This is a massively underrated barnstormer from the boys off the much-maligned (unfairly, I think) Flick of the Switch. The album was missing Mutt Lange, but the Youngs did have his very capable engineer, Tony Platt, as co-producer in the studio at Compass Point in the Bahamas. Tony’s a real pro. I think he did a perfectly fine job on this album, which also features the slamming “Nervous Shakedown”.

But what I find most interesting about “Bedlam in Belgium” is that it’s based on a fracas that broke out on stage in Kontich, Belgium, in 1977, involving Bon Scott, the rest of the band, and the local authorities. AC/DC had violated a noise curfew and things got hairy.

Yet Brian Johnson, more than half a decade later, wrote the lyrics with such insight; almost as if he was the one getting walloped by the Belgian police: He gave me a crack in the back with his gun / Hurt me so bad I could feel the blood run. Cracking lyrics, Bon-esque. Unfortunately for Brian, he was removed from lyric-writing duties from The Razors Edge (1990) onwards. All songs up to and including 2008’s Black Ice are Young/Young compositions.

Who’ll be writing the songs on the new album AC/DC has been working on in Vancouver? AC/DC fans can’t wait to hear them. Nor can I.

 
9. “Spellbound”
(For Those About to Rock We Salute You, 1981)

"Spellbound" really stands as a lasting monument to the genius of Mutt Lange, a man whose finely tuned ear and attention to detail filed the rough edges of Vanda & Young–era AC/DC and turned this commercially underperforming band for Atlantic Records into one of the biggest in the world. On “Spellbound” AC/DC sounds truly majestic. Lange just amplifies their natural power an extra notch. It’s crisp sounding, laden with dynamics and just awesome when Angus launches into his solo.

“Spellbound” is the closer on For Those About to Rock We Salute You, the last album Lange did with AC/DC, so chronologically it’s a significant song; it marks the end of an important era. For Those About to Rock was an unhappy experience for a lot of people. There was a lot of blood being spilled behind the scenes. It went to number one in the US but commercially was a massive disappointment after the performance of Back in Black. Much of the blame lies at the feet of Atlantic Records, then under Doug Morris, who made the decision to exhume an album they’d shelved in 1976, Dirty Deeds Done Dirt Cheap, and release it in-between Back in Black and For Those About to Rock.

In the book Phil Carson, who signed AC/DC to Atlantic, calls it “one of the most crass decisions ever made by a record-company executive” and believes it undermined sales of For Those About to Rock.


 
8. “Down Payment Blues”
(Powerage, 1978)

This is one of the best songs off Powerage -- perhaps the high point of Bon Scott as a lyricist -- but also significant for its connection to “Back in Black”. There are key lines in it: Sitting in my Cadillac / Listening to my radio / Suzy baby get on in / Tell me where she wanna go / I'm living in a nightmare / She's looking like a wet dream / I got myself a Cadillac / But I can't afford the gasoline.

Bon loved writing about Cadillacs. He mentions them in “Rocker” off the Australian version of TNT and the international release of Dirty Deeds Done Dirt Cheap: Got slicked black hair / Skin tight jeans / Cadillac car and a teenage dream.

Then you get to “Back in Black”. Bon’s dead but the lyrics have this spooky connection to “Down Payment Blues”: Back in the back / Of a Cadillac / Number one with a bullet, I’m a power pack.

Why was Brian singing about riding around in Cadillacs? He’d just joined AC/DC, wasn’t earning a lot and was on his best behavior. Bon had a reason to be singing about money. He was writing all the songs and just had a breakthrough album with Highway to Hell. Which begs the question: Could Bon also have written or part written the lyrics to “Back in Black”?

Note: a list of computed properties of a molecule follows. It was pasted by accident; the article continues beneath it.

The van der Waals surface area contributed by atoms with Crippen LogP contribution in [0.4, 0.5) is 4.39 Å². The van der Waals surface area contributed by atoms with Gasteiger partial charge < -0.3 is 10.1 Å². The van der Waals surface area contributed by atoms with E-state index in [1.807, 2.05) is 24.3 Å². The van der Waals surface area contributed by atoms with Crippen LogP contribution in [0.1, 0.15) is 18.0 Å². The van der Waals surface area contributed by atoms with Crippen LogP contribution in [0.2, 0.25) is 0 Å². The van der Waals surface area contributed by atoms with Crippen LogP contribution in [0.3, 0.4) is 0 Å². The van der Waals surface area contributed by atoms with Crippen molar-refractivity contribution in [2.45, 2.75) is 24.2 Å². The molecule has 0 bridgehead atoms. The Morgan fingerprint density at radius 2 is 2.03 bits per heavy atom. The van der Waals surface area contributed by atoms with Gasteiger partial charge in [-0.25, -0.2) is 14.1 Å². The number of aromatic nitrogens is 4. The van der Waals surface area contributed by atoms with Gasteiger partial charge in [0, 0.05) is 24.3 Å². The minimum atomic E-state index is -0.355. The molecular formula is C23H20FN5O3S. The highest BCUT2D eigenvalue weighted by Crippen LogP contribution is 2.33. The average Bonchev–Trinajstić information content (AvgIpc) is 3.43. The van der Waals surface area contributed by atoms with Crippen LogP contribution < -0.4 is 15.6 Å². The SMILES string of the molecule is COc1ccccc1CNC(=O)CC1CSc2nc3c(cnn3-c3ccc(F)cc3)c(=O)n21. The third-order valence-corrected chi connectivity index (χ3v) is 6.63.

Bon’s late mother Isa said in 2006: “The last time we saw him was Christmas ’79, two months before he died. [Bon] told me he was working on the Back in Black album and that that was going to be it; that he was going to be a millionaire.”

 
7. “You Shook Me All Night Long”
(Back in Black, 1980)

Everyone knows and loves this song; it’s played everywhere. Shania Twain and Celine Dion have covered it. It’s one of AC/DC’s standbys. But who wrote it?

Former Mötley Crüe manager Doug Thaler is convinced Bon Scott, who’d passed away before the album was recorded, being replaced by Brian Johnson, wrote the lyrics. In fact he told me, “You can bet your life that Bon Scott wrote the lyrics to ‘You Shook Me All Night Long’.” That’s a pretty strong statement from a guy who used to be AC/DC’s American booking agent and knew the band intimately. I look into this claim in some depth in the book and draw my own conclusions.

I’m convinced Bon wrote it. In my opinion only Bon would have written a line like “She told me to come but I was already there.” Brian never matched the verve or wit of Bon in his lyrics and it’s why I think so much of AC/DC’s mid-'80s output suffers even when the guitar work of the Youngs was as good as it ever was.

But what’s also really interesting about this song in light of the recent hullabaloo over Taurus and Led Zeppelin is how much the opening guitar riff sounds similar to Head East’s “Never Been Any Reason”. I didn’t know a hell of a lot about Head East before I started working on this book, but came across “Never Been Any Reason” in the process of doing my research and was blown away when I heard it for the first time. AC/DC opened for Head East in Milwaukee in 1977. So the two bands crossed paths.

 
6. “Rock ’N’ Roll Damnation”
(Powerage, 1978)

It’s hard to get my head around the fact Mick Wall, the British rock writer and author of AC/DC: Hell Ain’t a Bad Place to Be, called this “a two-bit piece of head-bopping guff.” Not sure what track he was listening to when he wrote that -- maybe he was having a bad day -- but for me it’s one of the last of AC/DC’s classic boogie tracks and probably the best.

Mark Evans loves it almost as much as he loves “Highway to Hell". It has everything you want in an AC/DC song plus shakers, tambourines and handclaps, a real Motown touch that George Young and Harry Vanda brought to bear on the recording. They did something similar with the John Paul Young hit “Love Is in the Air”. Percussion was an underlying feature of many early AC/DC songs. This one really grooves. I never get tired of hearing it.

“Rock ’n’ Roll Damnation” was AC/DC’s first hit in the UK charts and a lot of the credit has to go to Michael Klenfner, best known as the fat guy with the moustache who stops Jake and Elwood backstage in the final reel of The Blues Brothers and offers them a recording contract. He was senior vice-president at Atlantic at the time, and insisted the band go back and record a radio-worthy single after they delivered the first cut of Powerage to New York.

Michael was a real champion of AC/DC behind the scenes at Atlantic, and never got the recognition he was due while he was still alive (he passed away in 2009). He ended up having a falling out with Atlantic president Jerry Greenberg over the choice of producer for Highway to Hell and got fired. But it was Klenfner who arguably did more for the band than anyone else while they were at Atlantic. His story deserves to be known by the fans.